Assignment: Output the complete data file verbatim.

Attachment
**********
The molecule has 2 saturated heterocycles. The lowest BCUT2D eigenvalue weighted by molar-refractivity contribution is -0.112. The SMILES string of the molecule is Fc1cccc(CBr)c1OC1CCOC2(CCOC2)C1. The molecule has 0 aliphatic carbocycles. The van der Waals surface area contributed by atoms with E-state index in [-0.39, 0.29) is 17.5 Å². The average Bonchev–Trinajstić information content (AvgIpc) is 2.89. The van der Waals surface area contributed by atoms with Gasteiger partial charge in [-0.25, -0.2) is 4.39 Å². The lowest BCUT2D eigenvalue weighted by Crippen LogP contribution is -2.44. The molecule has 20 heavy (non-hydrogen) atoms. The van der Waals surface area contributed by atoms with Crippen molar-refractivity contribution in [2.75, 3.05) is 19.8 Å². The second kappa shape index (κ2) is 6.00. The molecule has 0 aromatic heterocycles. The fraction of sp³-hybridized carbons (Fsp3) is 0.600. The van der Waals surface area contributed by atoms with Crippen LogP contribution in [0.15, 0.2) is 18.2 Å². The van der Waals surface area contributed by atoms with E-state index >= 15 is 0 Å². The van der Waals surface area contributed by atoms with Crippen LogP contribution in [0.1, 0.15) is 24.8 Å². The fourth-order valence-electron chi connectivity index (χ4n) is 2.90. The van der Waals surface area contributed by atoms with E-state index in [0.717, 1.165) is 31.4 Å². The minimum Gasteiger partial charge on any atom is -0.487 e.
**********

The molecule has 2 saturated heterocycles. The lowest BCUT2D eigenvalue weighted by molar-refractivity contribution is -0.112. The SMILES string of the molecule is Fc1cccc(CBr)c1OC1CCOC2(CCOC2)C1. The molecule has 0 aliphatic carbocycles. The van der Waals surface area contributed by atoms with E-state index in [-0.39, 0.29) is 17.5 Å². The average Bonchev–Trinajstić information content (AvgIpc) is 2.89. The van der Waals surface area contributed by atoms with Gasteiger partial charge in [-0.25, -0.2) is 4.39 Å². The lowest BCUT2D eigenvalue weighted by Crippen LogP contribution is -2.44. The molecule has 20 heavy (non-hydrogen) atoms. The van der Waals surface area contributed by atoms with Crippen molar-refractivity contribution in [2.75, 3.05) is 19.8 Å². The second kappa shape index (κ2) is 6.00. The molecule has 0 aromatic heterocycles. The fraction of sp³-hybridized carbons (Fsp3) is 0.600. The van der Waals surface area contributed by atoms with Crippen LogP contribution in [0.15, 0.2) is 18.2 Å². The van der Waals surface area contributed by atoms with E-state index >= 15 is 0 Å². The van der Waals surface area contributed by atoms with Crippen LogP contribution in [0.1, 0.15) is 24.8 Å². The fourth-order valence-electron chi connectivity index (χ4n) is 2.90. The van der Waals surface area contributed by atoms with E-state index in [0.717, 1.165) is 31.4 Å². The minimum Gasteiger partial charge on any atom is -0.487 e.